We’re throwing it back to 1999 and East Liberty’s first community plan that ELDI helped bring to life—A Vision for East Liberty. For those who are newer to the neighborhood, join us for a walk down memory lane. ⤵️
By the time the 1999 community plan was written, there had been over twenty years of decline, dissension, and mistrust in East Liberty. Community leadership was fragmented, with no one able to agree on a strategy to reverse the decline of the neighborhood brought about by urban renewal. Streets and neighborhood blocks were literally gone, replaced by a highway-sized ring road and vast parking lots around the commercial core. Retail life in the heart of the community was choked off by inaccessibility. Racial and economic change created rifts in the neighborhood and deepened the divide between business owners and residents, homeowners and renters, old and young.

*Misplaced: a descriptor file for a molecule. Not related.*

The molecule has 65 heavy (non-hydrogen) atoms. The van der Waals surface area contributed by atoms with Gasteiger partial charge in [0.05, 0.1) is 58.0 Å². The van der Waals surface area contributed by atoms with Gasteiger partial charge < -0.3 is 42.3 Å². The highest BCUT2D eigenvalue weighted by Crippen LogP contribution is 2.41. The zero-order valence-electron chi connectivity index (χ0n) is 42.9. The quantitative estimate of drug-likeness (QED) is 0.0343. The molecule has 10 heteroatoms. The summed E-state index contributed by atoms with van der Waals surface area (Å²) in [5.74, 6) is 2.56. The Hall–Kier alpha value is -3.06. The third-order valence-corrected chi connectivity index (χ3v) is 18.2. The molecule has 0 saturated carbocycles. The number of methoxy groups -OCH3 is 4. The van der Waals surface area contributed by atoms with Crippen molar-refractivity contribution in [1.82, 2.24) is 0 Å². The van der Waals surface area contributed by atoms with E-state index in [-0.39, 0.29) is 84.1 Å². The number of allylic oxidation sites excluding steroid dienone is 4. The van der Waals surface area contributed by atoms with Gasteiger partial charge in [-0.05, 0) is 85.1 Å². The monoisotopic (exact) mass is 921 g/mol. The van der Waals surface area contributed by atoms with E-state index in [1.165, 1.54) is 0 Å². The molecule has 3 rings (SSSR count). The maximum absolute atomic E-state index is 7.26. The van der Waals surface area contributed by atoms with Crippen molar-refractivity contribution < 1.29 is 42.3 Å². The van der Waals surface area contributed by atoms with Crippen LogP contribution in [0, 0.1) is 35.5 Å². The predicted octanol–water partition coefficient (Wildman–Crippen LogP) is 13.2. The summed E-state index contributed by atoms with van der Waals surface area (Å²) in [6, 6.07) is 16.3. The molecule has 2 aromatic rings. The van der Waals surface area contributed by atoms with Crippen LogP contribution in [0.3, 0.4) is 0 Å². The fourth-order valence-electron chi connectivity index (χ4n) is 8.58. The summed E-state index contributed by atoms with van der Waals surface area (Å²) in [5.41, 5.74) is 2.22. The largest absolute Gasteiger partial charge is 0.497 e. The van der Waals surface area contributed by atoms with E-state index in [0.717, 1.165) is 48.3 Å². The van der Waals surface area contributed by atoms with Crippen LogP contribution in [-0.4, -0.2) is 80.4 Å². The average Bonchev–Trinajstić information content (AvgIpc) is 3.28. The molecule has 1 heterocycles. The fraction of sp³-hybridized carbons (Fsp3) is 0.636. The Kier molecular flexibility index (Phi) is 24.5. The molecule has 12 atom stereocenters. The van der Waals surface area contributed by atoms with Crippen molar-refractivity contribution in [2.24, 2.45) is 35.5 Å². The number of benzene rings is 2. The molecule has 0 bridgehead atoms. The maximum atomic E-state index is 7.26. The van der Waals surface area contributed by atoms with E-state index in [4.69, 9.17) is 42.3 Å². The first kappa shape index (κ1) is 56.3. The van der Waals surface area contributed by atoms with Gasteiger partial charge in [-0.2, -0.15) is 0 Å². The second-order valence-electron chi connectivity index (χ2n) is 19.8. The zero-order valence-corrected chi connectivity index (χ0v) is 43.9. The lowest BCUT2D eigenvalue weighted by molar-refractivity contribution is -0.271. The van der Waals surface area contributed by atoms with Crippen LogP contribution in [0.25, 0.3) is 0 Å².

In 1979, the East Liberty Quarter Chamber of Commerce formed the nonprofit East Liberty Development, Inc. to facilitate redevelopment efforts in the neighborhood and begin the process of reversing the effects of urban renewal.
Progress was uneven and slow through the 80s and 90s, and in the late 1990s, new leaders in East Liberty brought a sense of urgency to tackling old problems. They recognized that overcoming fragmentation and division by developing an aligned neighborhood had to be a top priority. Through a community-driven process, stakeholders developed A Vision for East Liberty.
This 1999 community plan set the stage for the next generation of revitalization. It highlighted community initiatives that represented the beginning of local investment and success, which became the building blocks for change. It was the starting point to create a successful, self-sustaining community once again.
Check out the gallery below for pictures of East Liberty in the late 70s to 90s.